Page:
Photograph by John Gerbetz
PROJECTIONS: The tales in 'Ghosts of the River' are displayed in silhouettes.
'Ghosts of the River' penetrates the darkness of lives in peril along the border
By Emily Grube
FOR ITS CURRENT offering, Teatro Visión, along with ShadowLight Productions, presents the second collaboration between director Larry Reed and playwright Octavio Solis since the critically acclaimed 7 Visions. In the world-premiere play Ghosts of the River, shadows are used to tell five vignettes about people from both sides of the Rio Grande River: from a family trying to cross during the Mexican Revolution to a special agent patrolling the shore in the present day.
These ghost stories are projected onto a large screen by way of silhouetted puppets, actors and sets. Throughout the bilingual play, there is a stream of translations coasting above the stage. The combination of people in oversize masks and puppets provides a sense of awe. A wide range of inventive sizes, angles and settings makes the play almost cinematic. Some of the tales are also augmented with live music.
The stories intertwine humor with the sorrowful subject matter through allusions and visuals. In one story, a man searching a train for illegals is depicted with a gorilla head and chupacabra arms. This technique harks back to the humor in political theater with exaggerated representations of the oppressors. Unfortunately, there were moments when the presentation was not really bilingual. Throughout one of the stories, for instance, the narrator speaks a combination of Spanish and English; however, the translation at the top remains in Spanish for most of his tale.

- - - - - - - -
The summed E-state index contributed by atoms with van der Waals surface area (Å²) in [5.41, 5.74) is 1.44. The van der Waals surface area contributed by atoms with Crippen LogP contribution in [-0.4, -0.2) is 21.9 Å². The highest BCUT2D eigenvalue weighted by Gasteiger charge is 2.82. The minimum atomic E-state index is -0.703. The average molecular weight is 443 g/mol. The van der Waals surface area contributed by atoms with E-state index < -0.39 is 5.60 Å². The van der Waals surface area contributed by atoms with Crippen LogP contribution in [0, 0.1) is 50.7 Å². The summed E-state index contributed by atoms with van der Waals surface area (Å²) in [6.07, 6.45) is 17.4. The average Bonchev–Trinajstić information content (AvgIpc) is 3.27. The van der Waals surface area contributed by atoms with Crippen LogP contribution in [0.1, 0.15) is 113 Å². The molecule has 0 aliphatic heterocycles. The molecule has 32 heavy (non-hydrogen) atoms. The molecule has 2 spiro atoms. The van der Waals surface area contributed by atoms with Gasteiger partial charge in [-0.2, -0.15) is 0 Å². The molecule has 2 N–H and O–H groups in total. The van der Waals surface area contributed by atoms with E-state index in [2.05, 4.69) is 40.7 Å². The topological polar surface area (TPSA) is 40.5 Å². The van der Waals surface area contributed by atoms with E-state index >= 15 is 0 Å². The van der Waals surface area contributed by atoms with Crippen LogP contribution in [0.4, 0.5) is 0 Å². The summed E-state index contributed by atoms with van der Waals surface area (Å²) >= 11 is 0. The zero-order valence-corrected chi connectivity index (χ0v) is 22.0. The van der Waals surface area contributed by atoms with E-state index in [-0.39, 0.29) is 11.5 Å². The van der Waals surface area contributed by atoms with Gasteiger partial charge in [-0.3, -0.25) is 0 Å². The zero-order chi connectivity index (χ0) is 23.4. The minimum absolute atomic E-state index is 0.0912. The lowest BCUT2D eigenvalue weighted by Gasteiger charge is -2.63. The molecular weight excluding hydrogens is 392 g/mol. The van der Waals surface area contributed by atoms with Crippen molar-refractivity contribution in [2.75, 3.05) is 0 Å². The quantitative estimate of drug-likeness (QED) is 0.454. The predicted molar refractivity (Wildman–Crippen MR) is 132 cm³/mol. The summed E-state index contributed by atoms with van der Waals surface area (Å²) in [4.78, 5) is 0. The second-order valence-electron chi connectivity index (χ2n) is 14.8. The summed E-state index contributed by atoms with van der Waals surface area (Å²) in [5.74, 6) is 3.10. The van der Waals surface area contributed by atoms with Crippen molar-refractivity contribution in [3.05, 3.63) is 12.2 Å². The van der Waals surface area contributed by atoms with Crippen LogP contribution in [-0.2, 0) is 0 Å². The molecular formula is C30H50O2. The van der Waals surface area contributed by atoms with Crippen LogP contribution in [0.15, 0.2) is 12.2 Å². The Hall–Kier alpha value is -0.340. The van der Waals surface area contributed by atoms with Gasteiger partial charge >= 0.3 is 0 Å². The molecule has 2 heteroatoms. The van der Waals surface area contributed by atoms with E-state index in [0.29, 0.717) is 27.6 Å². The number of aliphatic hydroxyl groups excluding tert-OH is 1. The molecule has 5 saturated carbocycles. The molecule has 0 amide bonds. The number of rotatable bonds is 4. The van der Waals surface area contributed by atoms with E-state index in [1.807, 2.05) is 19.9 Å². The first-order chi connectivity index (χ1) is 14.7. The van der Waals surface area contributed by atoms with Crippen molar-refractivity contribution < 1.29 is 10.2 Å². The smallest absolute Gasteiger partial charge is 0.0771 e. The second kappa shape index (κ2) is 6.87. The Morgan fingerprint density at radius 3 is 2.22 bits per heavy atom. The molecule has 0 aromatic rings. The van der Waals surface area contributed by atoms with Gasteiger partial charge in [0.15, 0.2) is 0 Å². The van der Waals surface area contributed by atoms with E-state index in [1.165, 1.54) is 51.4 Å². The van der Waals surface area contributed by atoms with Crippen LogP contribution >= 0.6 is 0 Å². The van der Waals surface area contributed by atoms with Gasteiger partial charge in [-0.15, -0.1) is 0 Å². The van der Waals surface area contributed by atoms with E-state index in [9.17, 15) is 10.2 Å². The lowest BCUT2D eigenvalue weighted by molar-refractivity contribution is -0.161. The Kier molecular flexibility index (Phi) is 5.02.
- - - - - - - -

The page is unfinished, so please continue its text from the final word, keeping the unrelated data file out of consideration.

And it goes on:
The use of Walang Kulit–style masks was brilliant for the spectacle and the message of the play. By being able to see the enlarged facial expressions of the shadow characters, the audience is able to achieve an emotional connection. They are not just faceless creatures, as important as a wisp of smoke and just as tangible; they are people, with lives and dreams and skin as delicate as yours or mine. Symbolically, if it is possible to sympathize and feel for a shadow, how can we deny the same for the person who has cast it? It is a haunting thought that while these characters are just dark masses on the screen, they may be all that is left of their flesh-and-blood inspirations. Ghosts of the River is a visual carnival that is worth seeing for the inspired spectacle alone.
GHOSTS OF THE RIVER, a ShadowLight and Teatro Visión production, plays Thursday–Saturday at 8pm, Sunday at 2pm through Oct. 11 at the Mexican Heritage Plaza, 1700 Alum Rock Ave., San Jose. Tickets are $12–$24. (408.272.9926).
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